Drug analytics 1 as a subject, held in the 7th semester of integrated academic pharmacy studies and Drug analytics 2, held in the 8th semester, include a 30 hour fund of theoretical and 15 hour of practical lessons. During the theoretical lessons, students are introduced to the examination of physical, chemical, biological and pharmaceutical-technological properties of drugs by using the methods of qualitative and quantitative analysis in order to evaluate their quality. During the practical lessons, students practice quantitative analysis of pharmaceutical forms using volumetric and spectroscopic methods. Quality control is one of the procedures that each drug has to pass and whose requirements have to be fulfilled before a marketing authorization is granted, and the goal of doing practical lessons from Drug analytics is precisely that students are familiar with the meaning and procedure of performing quality control of pharmaceutical forms present on the market.

The content of the practical classes in Pharmacognosy 2

Permanent preparations of cross-sectional herbal drugs.

The content of the exercise from Pharmaceutical chemistry 2

Pharmaceutical chemistry 2 practical classes are experimental and methods of qualitative analysis are carried out within them, whereby the student's task is to identify the substance, i.e. to prove from which parts (atoms, molecules, ions) the test substance consists of. In order to determine the qualitative composition of the pharmaceutical-chemical substances, their chemical and physical properties are used.

1 For the purpose of determining the molecular structure of pharmaceutical substances, spectroscopic methods, which are based on the absorption of radiation, are the most frequently used. Thus, on the practical lessons the following was carried out:

  • v spectrophotometric determination (diazepam, ibuprofen, ketoconosol, teobromine, diclofenac, nicotinamide ...)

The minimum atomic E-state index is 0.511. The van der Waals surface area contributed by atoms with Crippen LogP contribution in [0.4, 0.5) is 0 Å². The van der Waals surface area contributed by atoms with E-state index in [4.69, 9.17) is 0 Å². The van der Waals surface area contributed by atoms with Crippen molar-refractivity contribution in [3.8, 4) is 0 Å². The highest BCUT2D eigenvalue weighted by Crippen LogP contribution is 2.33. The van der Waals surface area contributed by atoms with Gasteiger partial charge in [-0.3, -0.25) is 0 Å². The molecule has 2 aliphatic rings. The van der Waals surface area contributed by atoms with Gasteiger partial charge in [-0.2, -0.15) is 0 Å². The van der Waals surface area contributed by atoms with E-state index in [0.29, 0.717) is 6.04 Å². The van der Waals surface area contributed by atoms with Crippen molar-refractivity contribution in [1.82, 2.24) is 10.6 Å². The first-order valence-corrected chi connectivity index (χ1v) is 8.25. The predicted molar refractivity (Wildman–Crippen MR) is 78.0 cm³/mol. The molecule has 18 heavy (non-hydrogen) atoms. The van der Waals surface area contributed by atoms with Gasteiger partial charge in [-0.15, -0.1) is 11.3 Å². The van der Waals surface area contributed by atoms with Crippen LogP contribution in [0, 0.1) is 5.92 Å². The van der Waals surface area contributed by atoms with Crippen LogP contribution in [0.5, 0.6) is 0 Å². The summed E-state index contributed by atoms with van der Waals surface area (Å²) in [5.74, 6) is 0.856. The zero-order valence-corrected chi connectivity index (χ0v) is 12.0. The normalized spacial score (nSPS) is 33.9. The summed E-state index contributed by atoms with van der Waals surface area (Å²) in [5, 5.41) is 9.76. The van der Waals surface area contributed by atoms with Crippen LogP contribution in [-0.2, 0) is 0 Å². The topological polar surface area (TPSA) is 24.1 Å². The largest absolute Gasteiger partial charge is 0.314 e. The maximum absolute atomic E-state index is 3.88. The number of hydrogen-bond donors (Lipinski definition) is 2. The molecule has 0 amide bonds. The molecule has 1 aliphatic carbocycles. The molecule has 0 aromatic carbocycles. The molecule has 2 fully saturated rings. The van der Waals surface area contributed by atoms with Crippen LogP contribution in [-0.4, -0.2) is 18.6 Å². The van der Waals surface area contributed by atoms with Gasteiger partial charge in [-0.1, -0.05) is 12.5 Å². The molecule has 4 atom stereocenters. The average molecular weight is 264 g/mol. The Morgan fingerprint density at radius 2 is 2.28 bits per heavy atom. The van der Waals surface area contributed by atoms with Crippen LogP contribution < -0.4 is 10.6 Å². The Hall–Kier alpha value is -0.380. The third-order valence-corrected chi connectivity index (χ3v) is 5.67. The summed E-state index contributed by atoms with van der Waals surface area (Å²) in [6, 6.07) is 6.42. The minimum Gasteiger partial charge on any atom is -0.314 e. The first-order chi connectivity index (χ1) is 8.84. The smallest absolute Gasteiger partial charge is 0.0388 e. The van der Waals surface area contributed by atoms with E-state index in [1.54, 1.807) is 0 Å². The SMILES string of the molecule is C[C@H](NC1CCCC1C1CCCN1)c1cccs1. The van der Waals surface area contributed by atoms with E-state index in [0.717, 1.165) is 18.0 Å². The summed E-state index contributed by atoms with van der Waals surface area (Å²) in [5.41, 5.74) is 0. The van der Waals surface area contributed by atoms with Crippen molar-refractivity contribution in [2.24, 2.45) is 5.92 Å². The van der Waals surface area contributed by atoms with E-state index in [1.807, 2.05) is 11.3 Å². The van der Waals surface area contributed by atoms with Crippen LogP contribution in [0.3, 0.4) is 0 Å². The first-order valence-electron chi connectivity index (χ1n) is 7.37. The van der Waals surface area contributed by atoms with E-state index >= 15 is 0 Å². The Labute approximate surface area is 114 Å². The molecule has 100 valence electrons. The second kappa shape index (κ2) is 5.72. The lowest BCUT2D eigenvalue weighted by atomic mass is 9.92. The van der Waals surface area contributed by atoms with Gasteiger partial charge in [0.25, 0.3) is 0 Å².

• v IR and NMR identification (interpretation of spectra)

2 Determining the melting point of the synthesized substances represents a simple method on the basis of which the students identified the identity of the substances and checked the degree of purity.

3 Chemical reactions of the identification of pharmaceutical-chemical substances

  • Evidence reactions are based on the chemical reaction of the test substance with the reagent (substance of the known composition), where compounds of characteristic features are formed. Characteristic features, based on which the presence of a substance is determined, can be: colour change (appearance or fading of colour), sludge buildup, gas extraction with characteristic odour, colour or some other properties. Carrying out evidence reactions is very simple and interesting for students.

4 Testing the degree of purity

  • Limit tests represent qualitative examination used to identify and control the impurities present in substances. The students successfully tested the degree of purity of pharmaceutical-chemical substances. That is very important since the purity of the medicinal substance contributes to the safety, efficiency, or quality of the final product as a therapeutic agent.

5 Thin layer chromatography

  • In the analysis of pharmaceuticals, sensitive methods must be applied to ensure appropriate selectivity. Most often, chromatographic methods are used for separation, identification and quantitative analysis of multicomponent pharmaceutical forms, as well as for testing the degree of purity.

Monographs Ph. Eur. for the identification prescribe economically justified and simpler thin layer chromatography method (TLC).